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A hundred years since the Triangle Fire

Marge Piercy

Abstract


On March 25, 1911, a fire spread through the seventh, eighth, and ninth floors of the Triangle Shirtwaist Factory in New York City’s Greenwich Village. The mostly immigrant workers, young Italian, Jewish, and German women who sewed shirtwaists, or women’s blouses, were trapped behind locked doors. The death toll was 146, and many women, their clothing and hair burning, threw themselves from the windows to their deaths on the pavement far below, while spectators watched and could not help. Shortly thereafter, twenty thousand women struck for improved working conditions and wages. The factory building is now part of New York University. The Triangle Shirtwaist Factory Fire remains the fourth largest industrial disaster in U.S. history.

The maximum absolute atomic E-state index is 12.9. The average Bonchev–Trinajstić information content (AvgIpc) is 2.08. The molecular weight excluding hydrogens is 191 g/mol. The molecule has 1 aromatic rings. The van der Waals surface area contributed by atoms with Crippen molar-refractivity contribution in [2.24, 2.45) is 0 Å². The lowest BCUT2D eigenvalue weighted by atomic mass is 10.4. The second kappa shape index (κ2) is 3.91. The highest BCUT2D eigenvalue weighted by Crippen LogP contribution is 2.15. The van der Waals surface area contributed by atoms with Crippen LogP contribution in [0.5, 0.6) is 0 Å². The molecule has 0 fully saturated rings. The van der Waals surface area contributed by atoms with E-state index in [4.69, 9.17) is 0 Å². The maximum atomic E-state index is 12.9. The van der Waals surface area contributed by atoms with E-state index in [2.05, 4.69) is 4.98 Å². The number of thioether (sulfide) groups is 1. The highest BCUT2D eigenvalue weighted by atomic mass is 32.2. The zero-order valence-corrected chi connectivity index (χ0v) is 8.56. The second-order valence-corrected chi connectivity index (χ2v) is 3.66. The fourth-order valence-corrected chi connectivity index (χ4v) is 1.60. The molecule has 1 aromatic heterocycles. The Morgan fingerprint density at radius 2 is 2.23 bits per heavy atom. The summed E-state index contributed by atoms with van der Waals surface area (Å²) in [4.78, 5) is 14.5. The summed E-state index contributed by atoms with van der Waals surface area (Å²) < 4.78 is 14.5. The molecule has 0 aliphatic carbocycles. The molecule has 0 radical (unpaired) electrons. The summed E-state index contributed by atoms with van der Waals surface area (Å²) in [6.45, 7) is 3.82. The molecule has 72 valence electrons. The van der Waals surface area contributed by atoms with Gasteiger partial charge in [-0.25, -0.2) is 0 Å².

Keywords


Immigration; Inequality

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DOI: http://dx.doi.org/10.14452/MR-062-11-2011-04_3

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